Mommy’s Number One Job!
Keep her baby safe. And since this picture is not a sustainable solution in doing so…
What is a good mother to do?
This week’s revised report on SIDS and Sleep Related Deaths has my Email and Voicemail full of questions. What are concerned, engaged and aware parents to do?
As I mentioned in my news interview and previous blog post – AAP Changes Recommendations For SIDS – parents don’t need one more thing to feel guilty about OR worry about.
The intention of this series of blog posts
- Find more facts and data on what the real risks are for YOUR baby.
- Decipher that data and offer statistics that will shed a realistic light on how likely your baby is to die in the crib after 3-6 months of age.
- Ease your mind about your choice to move your baby to his/her own room before your child is a year old.
- Lessen parental guilt if you have already made that transition to a separate room.
In the meantime I want to offer parents some reassurance and some preliminary discoveries I have made over the last few days since this update was announced.
SIDS has dropped significantly since 1983
As your baby’s brain develops the risk of SIDS decreases with each passing month.
As you can see the greatest risk is at 2-3 months of age and decreases to 4% after 6 -months.
As responsible parents and caregivers we must balance the risks versus freedom. If your baby is repelling out of the crib, SIDS is probably not your top concern.
Susan Hines, a pediatric nurse practitioner specializing in sleep medicine at Children’s Hospital Colorado stated:
“I was a little bit surprised. They have known for years that infants sleeping in the same room as their parents but on a separate surface have a lower risk of SIDS, but the one-year recommendation is longer than expected. I feel like the first few months is reasonable. I’m not sure about the first year of life,” said Hines. “Sometimes you can develop bad behaviors by having your child sleep in the same room as you, because they’re aware that you’re there, so when you try to get them in their own room to sleep they have difficulties.”
I help parents overcome the difficulties and anxieties of changing these very behavioral habits that Hines speaks of.
100% of the parents I work with are intelligent, well educated and well informed people.
Parents I work with know how to make the sleep environment safe, even if they are bed sharing. When parents come to me they are not doing anything “wrong” around sleep. They are mostly doing things too right for too long.
Before I create a family’s sleep plan, my questionnaire helps determine the developmental stage of YOUR baby, and from that we formulate a plan that is appropriate for YOUR family. Understanding how all the (apparently conflicting) recommendations apply in each specific circumstance is what sets my tailored sleep plans apart from other “broadcast one-size-fits-all” sources.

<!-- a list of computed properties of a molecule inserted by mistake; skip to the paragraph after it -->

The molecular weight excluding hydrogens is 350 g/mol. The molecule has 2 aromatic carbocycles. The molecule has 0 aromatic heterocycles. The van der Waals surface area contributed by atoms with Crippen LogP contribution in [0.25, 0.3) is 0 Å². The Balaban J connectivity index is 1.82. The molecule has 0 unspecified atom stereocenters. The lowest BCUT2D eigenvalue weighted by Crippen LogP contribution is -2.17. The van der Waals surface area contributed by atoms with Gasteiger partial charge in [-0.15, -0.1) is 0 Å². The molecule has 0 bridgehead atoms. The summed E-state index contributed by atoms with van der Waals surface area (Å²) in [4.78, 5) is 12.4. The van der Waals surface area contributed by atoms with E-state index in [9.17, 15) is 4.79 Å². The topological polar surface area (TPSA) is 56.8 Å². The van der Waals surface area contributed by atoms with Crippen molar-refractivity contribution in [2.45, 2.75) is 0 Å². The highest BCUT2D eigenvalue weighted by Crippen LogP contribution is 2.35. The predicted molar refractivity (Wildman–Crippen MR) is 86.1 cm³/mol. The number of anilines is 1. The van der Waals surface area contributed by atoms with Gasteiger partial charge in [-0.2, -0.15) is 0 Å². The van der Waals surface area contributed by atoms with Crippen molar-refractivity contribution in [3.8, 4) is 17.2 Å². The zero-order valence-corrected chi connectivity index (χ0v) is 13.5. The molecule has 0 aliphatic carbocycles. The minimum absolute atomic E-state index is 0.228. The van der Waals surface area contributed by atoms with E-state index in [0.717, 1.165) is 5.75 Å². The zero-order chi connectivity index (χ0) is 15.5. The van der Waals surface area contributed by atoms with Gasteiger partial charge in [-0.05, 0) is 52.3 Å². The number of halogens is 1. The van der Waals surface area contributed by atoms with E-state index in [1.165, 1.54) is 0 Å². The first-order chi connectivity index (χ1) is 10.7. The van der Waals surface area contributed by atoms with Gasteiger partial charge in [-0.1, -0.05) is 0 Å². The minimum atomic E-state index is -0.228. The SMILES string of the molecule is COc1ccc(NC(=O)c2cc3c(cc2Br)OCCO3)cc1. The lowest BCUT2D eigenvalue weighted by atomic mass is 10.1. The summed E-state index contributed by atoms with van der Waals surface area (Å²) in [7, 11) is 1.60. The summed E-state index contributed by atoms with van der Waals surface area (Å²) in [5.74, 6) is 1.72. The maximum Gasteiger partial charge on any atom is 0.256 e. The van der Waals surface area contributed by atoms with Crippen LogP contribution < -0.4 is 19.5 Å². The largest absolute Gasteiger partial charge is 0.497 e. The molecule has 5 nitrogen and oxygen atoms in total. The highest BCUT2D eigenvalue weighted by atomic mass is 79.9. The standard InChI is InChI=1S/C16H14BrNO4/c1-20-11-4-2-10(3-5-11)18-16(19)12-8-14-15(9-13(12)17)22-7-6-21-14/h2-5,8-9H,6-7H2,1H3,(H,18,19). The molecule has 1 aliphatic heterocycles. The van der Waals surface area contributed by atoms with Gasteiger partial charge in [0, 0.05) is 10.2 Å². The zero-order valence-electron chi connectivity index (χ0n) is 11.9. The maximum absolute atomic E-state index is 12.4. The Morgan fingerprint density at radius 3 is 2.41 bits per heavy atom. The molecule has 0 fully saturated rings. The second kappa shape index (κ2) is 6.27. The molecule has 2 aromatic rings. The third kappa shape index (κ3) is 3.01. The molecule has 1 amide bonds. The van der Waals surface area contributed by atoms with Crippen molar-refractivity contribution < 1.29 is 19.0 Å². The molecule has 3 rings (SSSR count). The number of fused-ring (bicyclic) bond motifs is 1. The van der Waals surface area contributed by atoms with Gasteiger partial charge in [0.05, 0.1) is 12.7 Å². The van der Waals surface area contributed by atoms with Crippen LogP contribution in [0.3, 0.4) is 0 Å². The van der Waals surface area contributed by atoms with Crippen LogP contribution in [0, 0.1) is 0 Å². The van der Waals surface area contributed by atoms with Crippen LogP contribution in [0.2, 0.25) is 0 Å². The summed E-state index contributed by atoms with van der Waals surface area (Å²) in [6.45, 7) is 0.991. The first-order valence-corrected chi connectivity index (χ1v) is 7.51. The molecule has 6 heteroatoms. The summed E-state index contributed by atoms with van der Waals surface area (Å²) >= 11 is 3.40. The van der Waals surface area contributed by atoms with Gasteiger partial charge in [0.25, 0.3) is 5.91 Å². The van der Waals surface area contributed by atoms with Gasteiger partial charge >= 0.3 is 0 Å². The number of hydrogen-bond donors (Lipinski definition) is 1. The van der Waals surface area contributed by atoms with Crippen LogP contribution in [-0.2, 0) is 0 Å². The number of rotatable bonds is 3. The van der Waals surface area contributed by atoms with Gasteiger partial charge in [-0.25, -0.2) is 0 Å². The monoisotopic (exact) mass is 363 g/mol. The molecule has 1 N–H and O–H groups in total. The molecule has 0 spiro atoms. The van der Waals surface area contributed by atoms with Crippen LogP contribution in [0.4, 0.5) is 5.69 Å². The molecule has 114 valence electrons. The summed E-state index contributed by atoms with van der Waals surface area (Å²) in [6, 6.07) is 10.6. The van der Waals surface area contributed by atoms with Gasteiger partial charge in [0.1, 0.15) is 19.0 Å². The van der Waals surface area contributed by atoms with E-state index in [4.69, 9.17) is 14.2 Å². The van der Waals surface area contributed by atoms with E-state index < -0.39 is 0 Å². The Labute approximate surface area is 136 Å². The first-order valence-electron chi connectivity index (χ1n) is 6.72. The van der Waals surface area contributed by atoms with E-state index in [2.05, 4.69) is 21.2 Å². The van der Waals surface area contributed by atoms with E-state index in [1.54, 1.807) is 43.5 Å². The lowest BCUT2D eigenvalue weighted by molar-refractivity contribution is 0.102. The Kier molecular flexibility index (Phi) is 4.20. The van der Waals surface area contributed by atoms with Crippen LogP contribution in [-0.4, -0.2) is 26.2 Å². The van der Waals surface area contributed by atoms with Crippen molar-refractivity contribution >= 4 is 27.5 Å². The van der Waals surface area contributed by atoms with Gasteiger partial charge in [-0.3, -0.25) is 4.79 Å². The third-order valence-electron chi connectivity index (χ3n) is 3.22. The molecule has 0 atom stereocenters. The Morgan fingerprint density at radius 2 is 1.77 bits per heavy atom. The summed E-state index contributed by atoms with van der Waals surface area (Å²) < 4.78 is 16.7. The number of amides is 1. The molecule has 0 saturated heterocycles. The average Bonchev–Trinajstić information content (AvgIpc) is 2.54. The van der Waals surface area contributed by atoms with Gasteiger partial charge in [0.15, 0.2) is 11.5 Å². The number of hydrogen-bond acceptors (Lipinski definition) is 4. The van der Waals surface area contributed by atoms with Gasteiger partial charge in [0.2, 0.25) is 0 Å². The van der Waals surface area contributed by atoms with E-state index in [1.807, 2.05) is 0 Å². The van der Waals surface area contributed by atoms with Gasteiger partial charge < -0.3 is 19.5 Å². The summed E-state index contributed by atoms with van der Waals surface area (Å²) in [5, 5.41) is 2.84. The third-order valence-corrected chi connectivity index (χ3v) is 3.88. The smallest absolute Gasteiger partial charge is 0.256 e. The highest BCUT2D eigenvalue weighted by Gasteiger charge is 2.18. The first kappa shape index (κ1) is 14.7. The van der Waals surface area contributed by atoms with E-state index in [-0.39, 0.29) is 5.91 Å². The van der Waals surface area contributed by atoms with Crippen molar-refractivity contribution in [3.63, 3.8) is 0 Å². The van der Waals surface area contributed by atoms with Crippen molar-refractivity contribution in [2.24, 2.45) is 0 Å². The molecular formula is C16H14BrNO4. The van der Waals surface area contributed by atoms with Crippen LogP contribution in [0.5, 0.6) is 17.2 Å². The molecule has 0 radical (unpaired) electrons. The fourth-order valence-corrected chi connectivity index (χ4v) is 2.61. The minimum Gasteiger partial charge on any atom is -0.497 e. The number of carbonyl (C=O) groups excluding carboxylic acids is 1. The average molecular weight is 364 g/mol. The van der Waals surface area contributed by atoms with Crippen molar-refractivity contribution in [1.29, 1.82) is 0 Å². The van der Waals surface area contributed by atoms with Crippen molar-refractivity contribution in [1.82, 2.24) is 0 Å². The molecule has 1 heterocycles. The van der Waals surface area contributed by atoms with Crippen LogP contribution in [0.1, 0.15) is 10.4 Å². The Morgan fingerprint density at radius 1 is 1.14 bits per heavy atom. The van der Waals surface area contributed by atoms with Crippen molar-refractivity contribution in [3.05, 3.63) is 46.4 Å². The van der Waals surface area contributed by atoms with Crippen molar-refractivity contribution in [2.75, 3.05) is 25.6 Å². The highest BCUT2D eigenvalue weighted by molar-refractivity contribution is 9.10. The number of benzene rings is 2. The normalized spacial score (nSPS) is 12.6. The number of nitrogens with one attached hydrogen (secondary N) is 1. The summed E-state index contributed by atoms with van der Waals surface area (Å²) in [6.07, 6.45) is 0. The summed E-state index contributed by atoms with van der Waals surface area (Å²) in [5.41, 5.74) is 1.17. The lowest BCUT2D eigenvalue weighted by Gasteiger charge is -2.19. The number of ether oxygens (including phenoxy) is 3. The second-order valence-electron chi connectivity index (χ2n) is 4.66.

As we study the statistics, we see that there are a variety of factors at play in SIDS, and the risks are different for each baby and family environment. My experience is that the conscientious parents who educate themselves in forums like this are not in the high-risk category. You are already doing all the right things for your baby’s safety.
Here’s the deal:
After preliminary research I stand by my statement in my interview. I will continue to recommend room-sharing for babies up to about four – six months, after that, my opinion is that it is overly conservative to roomshare.
After ensuring a safe sleeping environment if you are still concerned about your baby’s safety – then take more safety precautions. If you are still afraid to be separate then I think the fear of being separate from your baby should be addressed for these reasons.
- Room sharing after six months can contribute to interrupted sleep for everyone sharing that room.
- Your baby is attuning to the emotional environment and your fear/anxiety is contagious.
Everyday, everywhere, every parent makes numerous decisions that affect the health and safety of their families. Infant sleep-related deaths is but one threat, and the probability of this risk plummets after 6 months.
I believe that the risk of accidental hazards and unsafe environments inadvertently caused by sleep-deprived parents represent a far greater risk, especially as our junior explorers become ever more mobile and inquisitive.
Like everything in life, there is no black-and-white answer, and everything is a balance between competing risks and benefits. The challenge is to assume the responsibility to find the right formula for YOUR family and circumstances.
I also stand by the following comment in my news interview:
“I don’t think parents need one more thing to feel guilty about,” said Henry. “I think the best thing for a parent to do is trust themselves, to know their child and when in doubt ask their pediatrician.”
When in doubt seek advice from a trusted doctor or health practitioner.